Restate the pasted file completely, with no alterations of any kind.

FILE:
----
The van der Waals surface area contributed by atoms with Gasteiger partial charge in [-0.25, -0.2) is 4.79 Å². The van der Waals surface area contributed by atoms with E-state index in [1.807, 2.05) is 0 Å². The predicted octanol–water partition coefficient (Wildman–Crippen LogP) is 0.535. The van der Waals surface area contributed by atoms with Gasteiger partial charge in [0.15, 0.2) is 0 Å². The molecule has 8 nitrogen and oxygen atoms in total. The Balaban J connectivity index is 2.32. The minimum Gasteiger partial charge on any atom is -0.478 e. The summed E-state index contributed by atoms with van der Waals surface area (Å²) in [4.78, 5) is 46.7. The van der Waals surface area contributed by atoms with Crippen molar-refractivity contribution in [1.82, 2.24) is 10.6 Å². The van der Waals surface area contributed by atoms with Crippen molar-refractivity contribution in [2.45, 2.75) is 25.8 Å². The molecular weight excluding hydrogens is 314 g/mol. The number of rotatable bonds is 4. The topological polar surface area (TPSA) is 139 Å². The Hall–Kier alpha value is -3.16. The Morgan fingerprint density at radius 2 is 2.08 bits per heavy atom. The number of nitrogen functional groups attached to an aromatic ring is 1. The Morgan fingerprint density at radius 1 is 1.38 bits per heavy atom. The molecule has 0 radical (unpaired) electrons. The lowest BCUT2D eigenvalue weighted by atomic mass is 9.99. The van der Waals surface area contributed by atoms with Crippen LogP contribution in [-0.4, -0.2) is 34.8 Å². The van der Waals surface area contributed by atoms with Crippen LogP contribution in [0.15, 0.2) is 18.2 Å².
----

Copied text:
The van der Waals surface area contributed by atoms with Gasteiger partial charge in [-0.25, -0.2) is 4.79 Å². The van der Waals surface area contributed by atoms with E-state index in [1.807, 2.05) is 0 Å². The predicted octanol–water partition coefficient (Wildman–Crippen LogP) is 0.535. The van der Waals surface area contributed by atoms with Gasteiger partial charge in [0.15, 0.2) is 0 Å². The molecule has 8 nitrogen and oxygen atoms in total. The Balaban J connectivity index is 2.32. The minimum Gasteiger partial charge on any atom is -0.478 e. The summed E-state index contributed by atoms with van der Waals surface area (Å²) in [4.78, 5) is 46.7. The van der Waals surface area contributed by atoms with Crippen molar-refractivity contribution in [1.82, 2.24) is 10.6 Å². The van der Waals surface area contributed by atoms with Crippen molar-refractivity contribution in [2.45, 2.75) is 25.8 Å². The molecular weight excluding hydrogens is 314 g/mol. The number of rotatable bonds is 4. The topological polar surface area (TPSA) is 139 Å². The Hall–Kier alpha value is -3.16. The Morgan fingerprint density at radius 2 is 2.08 bits per heavy atom. The number of nitrogen functional groups attached to an aromatic ring is 1. The Morgan fingerprint density at radius 1 is 1.38 bits per heavy atom. The molecule has 0 radical (unpaired) electrons. The lowest BCUT2D eigenvalue weighted by atomic mass is 9.99. The van der Waals surface area contributed by atoms with Crippen LogP contribution in [-0.4, -0.2) is 34.8 Å². The van der Waals surface area contributed by atoms with Crippen LogP contribution in [0.15, 0.2) is 18.2 Å².